**The AGA grants EECG Research Awards each year to graduate and post-doctoral researchers who are at a critical point in their research, where additional funds would allow them to conclude their research project and prepare it for publication. EECG awardees also get the opportunity to hone their science communication and write three posts over their grant tenure for the AGA Blog. In the first in the series, our EECG awardees write about their research and their interests as an ’embarkation’.
About the author: Jeremy is an evolutionary ecologist and NSF postdoctoral fellow working with Catherine Linnen at the University of Kentucky Department of Biology. He is broadly interested in adaptation, speciation, population genomics and chemical ecology of insects. Follow him on Twitter @flydrocarbon.
Biological introductions provide unique opportunities as ‘natural experiments’ to gain insights into the process of adaptive shifts to novel hosts. A long-standing paradox in invasion biology asks: given the profound reduction in genetic variation that accompanies many species introductions, how do invading populations adapt (Frankham 2005)? Despite an abundance of natural examples and relevance for addressing this paradox, relatively few studies have investigated the adaptation of introduced insects to native hosts.
In Connecticut in 1914, the invasive pine sawfly Diprion similis was first observed in North America, thereafter spreading across the eastern half of the continent in conjunction with a noticeable shift in host (Figure 1). While in its native range in Europe, D. similis is found on thick needled pine species, North American D. similis primarily attacks white pine (P. strobus), which has exceptionally thin needles compared to other conifers. Because ovipositing females must embed their eggs within the needle without cutting too deeply, thin needles can represent a substantial barrier to host shifts (Bendall et al. 2017), and only a single native diprionid—Neodiprion pinetum—feeds primarily on P. strobus.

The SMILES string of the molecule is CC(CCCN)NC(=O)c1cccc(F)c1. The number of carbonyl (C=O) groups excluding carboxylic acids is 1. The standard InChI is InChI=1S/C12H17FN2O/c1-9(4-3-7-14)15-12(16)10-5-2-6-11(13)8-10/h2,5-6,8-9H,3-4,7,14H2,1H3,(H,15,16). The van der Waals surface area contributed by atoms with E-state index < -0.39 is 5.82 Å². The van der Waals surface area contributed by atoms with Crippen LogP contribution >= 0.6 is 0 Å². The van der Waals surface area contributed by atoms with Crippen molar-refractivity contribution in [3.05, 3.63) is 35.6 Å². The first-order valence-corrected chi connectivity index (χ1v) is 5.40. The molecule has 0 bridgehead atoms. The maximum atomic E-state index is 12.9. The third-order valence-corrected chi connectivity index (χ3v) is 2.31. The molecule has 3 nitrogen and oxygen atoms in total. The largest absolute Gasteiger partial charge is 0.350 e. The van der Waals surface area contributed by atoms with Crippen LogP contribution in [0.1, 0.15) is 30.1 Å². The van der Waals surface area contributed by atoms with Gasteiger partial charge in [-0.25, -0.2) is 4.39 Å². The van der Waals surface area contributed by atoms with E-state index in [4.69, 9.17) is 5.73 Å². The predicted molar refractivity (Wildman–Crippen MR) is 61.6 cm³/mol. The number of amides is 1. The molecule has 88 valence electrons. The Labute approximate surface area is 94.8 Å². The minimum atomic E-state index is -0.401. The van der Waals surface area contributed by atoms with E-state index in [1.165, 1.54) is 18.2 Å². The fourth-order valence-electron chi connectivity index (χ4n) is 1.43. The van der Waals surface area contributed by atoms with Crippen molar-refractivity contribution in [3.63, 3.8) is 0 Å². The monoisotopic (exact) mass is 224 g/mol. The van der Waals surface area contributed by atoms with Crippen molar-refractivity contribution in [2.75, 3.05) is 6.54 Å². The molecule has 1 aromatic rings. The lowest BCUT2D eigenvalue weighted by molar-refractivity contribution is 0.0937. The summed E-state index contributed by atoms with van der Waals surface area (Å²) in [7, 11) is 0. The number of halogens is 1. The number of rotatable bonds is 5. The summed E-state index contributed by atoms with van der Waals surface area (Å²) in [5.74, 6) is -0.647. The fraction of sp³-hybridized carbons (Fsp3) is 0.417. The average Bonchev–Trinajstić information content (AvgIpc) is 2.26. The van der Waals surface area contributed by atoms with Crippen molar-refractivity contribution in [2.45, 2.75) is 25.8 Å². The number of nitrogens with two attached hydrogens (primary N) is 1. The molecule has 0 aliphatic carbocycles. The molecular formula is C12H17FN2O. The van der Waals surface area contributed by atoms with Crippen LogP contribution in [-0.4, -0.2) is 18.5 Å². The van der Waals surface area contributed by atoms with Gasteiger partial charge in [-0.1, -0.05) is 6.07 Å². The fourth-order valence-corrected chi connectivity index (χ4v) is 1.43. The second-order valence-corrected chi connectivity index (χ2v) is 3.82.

In a broader set of projects, I have been utilizing both modern and preserved museum collection samples of D. similis dating back to the original introduction to investigate the patterns, modes, and predictability of this recent and stark host shift (Figure 2). As part of this work, Canadian historical host-use records revealed that D. similis did not make a large-scale shift to using white pine until the 1960s, at which point there was a rapid shift to ~90% white pine use within 10 years (Figure 3). This delay in host-shift post-introduction could mean that genetic variation necessary for adaptation to a novel host was not present until this point in time and could be indicative of a second invasion that introduced variants responsible for this rapid host-shift. Multiple introductions have often been proposed as an important or even necessary step in adaptation to novel habitats during biological invasions (Rius and Darling 2014). Demographic models using population genomic data are effective tools for estimating the number of past invasions—provided that the invasion was recent, and sampling is broad enough.
Using EECG 2021 award funding, I aim to test the hypothesis that multiple invasions are needed to provide the necessary genetic variation to fuel D. similis adaptation to white pine in the introduced range. To do so, I will be obtaining low-coverage whole genome sequencing data from a set of 96 geographically diverse D. similis samples. I will then use these data for population genomic and demographic modeling analyses aimed at uncovering the historical demographics of this host shift. This system is particularly suited for evaluating recent and rapid host-shifts, and inferences from these analyses can have sweeping implications on our understanding of the patterns and modes adaptive evolution and host-use diversification in biological invasions.